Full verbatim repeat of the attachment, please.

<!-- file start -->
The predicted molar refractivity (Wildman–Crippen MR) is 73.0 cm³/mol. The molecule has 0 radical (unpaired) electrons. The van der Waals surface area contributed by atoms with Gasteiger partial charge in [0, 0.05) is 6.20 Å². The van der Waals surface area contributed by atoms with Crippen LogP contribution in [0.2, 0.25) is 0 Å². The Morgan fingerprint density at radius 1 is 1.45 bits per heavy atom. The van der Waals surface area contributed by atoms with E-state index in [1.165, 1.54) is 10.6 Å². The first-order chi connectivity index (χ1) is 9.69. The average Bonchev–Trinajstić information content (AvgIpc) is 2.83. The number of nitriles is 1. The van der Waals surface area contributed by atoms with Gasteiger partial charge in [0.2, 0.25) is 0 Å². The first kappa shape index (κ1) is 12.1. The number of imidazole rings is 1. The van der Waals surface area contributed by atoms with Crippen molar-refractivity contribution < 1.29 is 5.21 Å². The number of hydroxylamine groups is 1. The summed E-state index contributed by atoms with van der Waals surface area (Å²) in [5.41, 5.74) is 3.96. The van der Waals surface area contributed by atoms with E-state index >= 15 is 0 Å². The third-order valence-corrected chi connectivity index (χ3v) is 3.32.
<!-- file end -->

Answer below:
The predicted molar refractivity (Wildman–Crippen MR) is 73.0 cm³/mol. The molecule has 0 radical (unpaired) electrons. The van der Waals surface area contributed by atoms with Gasteiger partial charge in [0, 0.05) is 6.20 Å². The van der Waals surface area contributed by atoms with Crippen LogP contribution in [0.2, 0.25) is 0 Å². The Morgan fingerprint density at radius 1 is 1.45 bits per heavy atom. The van der Waals surface area contributed by atoms with E-state index in [1.165, 1.54) is 10.6 Å². The first-order chi connectivity index (χ1) is 9.69. The average Bonchev–Trinajstić information content (AvgIpc) is 2.83. The number of nitriles is 1. The van der Waals surface area contributed by atoms with Gasteiger partial charge in [0.2, 0.25) is 0 Å². The first kappa shape index (κ1) is 12.1. The number of imidazole rings is 1. The van der Waals surface area contributed by atoms with Crippen molar-refractivity contribution < 1.29 is 5.21 Å². The number of hydroxylamine groups is 1. The summed E-state index contributed by atoms with van der Waals surface area (Å²) in [5.41, 5.74) is 3.96. The van der Waals surface area contributed by atoms with E-state index >= 15 is 0 Å². The third-order valence-corrected chi connectivity index (χ3v) is 3.32.